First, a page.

George Zimmerman Case: Judge Allows Trayvon Martin School Records, Parents Object

A Florida judge ruled Friday that attorneys for accused murderer George Zimmerman can proceed with a subpoena; they were attempting to obtain high school records and social media postings relating to the Trayvon Martin case.

Circuit Judge Debra Nelson gave Zimmerman's defense attorney Mark O'Mara the green light to pursue Martin's school records and information from Facebook and Twitter. He'll use them in preparation for Zimmerman's June 2013 second-degree murder trial, much to the dismay of Martin's parents

Zimmerman, 28, admittedly shot and killed 17-year-old Martin in Sanford, Fla. on Feb. 26 and if convicted in the killing, he faces up to life in prison.

Tracy Martin and Sybrina Fulton protested the release of their late son's confidential school documents ahead of Judge Nelson's ruling.

"First I'd like to say that Trayvon was the victim. As human beings, our first priority shouldn't be to assassinate the character of the victims and make it seem as though they're the perpetrator," Tracy told reporters Friday, arguing that the confidential documents were irrelevant to the case.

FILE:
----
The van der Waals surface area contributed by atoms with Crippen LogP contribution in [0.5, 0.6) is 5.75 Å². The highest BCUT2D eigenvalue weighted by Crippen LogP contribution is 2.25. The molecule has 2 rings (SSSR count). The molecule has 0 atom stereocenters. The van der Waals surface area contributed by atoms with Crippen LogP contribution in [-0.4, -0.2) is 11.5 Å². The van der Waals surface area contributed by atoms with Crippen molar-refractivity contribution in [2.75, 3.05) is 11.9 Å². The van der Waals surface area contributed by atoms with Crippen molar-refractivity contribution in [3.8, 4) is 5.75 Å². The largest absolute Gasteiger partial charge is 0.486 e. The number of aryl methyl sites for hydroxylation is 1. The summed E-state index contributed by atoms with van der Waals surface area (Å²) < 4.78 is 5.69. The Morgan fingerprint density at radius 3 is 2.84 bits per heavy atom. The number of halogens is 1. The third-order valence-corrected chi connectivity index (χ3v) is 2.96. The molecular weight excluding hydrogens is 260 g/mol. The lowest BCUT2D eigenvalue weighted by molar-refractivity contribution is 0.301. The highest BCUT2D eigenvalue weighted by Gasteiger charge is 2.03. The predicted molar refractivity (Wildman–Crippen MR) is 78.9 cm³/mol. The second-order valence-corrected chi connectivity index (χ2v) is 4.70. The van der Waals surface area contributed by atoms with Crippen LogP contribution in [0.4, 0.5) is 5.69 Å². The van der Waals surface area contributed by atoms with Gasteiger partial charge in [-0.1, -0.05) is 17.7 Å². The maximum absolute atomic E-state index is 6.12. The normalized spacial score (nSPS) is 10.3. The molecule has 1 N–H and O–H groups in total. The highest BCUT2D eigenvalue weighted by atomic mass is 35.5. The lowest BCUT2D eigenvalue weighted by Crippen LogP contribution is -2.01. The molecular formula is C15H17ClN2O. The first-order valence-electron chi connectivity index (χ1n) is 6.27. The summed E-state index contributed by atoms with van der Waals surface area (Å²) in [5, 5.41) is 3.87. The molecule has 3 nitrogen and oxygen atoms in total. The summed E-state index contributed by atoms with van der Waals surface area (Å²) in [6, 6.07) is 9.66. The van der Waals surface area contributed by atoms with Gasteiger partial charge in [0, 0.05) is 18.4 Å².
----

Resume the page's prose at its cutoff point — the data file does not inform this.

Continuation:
"George Zimmerman, for whatever reasons, profiled. He made conscious decisions to get out of his car and pursue Trayvon, who was unarmed, and shot him in the heart, and Trayvon is not here to tell us his version," Martin family attorney Benjamin Crump explained. "So why is it relevant about his school records or his Facebook page? George Zimmerman knew none of that on Feb. 26, when he claimed Trayvon's life."

Friday's ruling comes just one month after results from forensic tests showed that Zimmerman's was the only DNA that could be identified on the grip of the gun that was used to kill Martin.

Zimmerman, a self-appointed neighborhood watch captain, claims that he killed Martin in self defense, and his lawyers are expected to argue that Martin allegedly reached for his gun in an attempt to kill him first.

The test results, which were made public on Wednesday, ruled out Martin's DNA from being on the gun's grip. Zimmerman's DNA was also identified as being on the gun's holster, according to the Associated Press.

The Martin family launched their personal website,, on Tuesday, which is designed to help raise awareness about Florida's controversial "stand your ground law." The lesgislation will be used by Zimmerman's attorneys, who will apply it to his defense during the upcoming trial.

"Something has to change which is why we created the changeforTrayvon movement to shine the light on stand your ground laws across the nation," Sybrina is heard saying in a YouTube video.

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